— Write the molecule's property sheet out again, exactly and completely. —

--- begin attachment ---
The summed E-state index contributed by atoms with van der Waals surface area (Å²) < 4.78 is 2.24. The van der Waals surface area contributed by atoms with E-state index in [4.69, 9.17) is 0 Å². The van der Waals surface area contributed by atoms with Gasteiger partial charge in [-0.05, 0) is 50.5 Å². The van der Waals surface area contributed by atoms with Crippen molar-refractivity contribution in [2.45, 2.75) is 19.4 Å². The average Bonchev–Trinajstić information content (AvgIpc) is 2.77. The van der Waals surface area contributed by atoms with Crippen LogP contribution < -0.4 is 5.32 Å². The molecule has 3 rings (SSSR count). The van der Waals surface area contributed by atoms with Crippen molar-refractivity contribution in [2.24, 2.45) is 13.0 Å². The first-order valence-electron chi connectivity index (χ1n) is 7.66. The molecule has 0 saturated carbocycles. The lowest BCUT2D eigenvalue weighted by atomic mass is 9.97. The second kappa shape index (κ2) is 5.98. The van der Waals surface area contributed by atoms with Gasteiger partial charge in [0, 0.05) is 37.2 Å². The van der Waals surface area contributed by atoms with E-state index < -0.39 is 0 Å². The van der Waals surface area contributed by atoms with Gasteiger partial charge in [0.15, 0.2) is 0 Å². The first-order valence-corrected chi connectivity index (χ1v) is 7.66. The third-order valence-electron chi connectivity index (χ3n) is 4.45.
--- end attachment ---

The summed E-state index contributed by atoms with van der Waals surface area (Å²) < 4.78 is 2.24. The van der Waals surface area contributed by atoms with E-state index in [4.69, 9.17) is 0 Å². The van der Waals surface area contributed by atoms with Gasteiger partial charge in [-0.05, 0) is 50.5 Å². The van der Waals surface area contributed by atoms with Crippen molar-refractivity contribution in [2.45, 2.75) is 19.4 Å². The average Bonchev–Trinajstić information content (AvgIpc) is 2.77. The van der Waals surface area contributed by atoms with Crippen LogP contribution < -0.4 is 5.32 Å². The molecule has 3 rings (SSSR count). The van der Waals surface area contributed by atoms with Crippen molar-refractivity contribution in [2.24, 2.45) is 13.0 Å². The first-order valence-electron chi connectivity index (χ1n) is 7.66. The molecule has 0 saturated carbocycles. The lowest BCUT2D eigenvalue weighted by atomic mass is 9.97. The second kappa shape index (κ2) is 5.98. The van der Waals surface area contributed by atoms with Gasteiger partial charge in [0, 0.05) is 37.2 Å². The van der Waals surface area contributed by atoms with E-state index < -0.39 is 0 Å². The van der Waals surface area contributed by atoms with Gasteiger partial charge in [0.15, 0.2) is 0 Å². The first-order valence-corrected chi connectivity index (χ1v) is 7.66. The third-order valence-electron chi connectivity index (χ3n) is 4.45.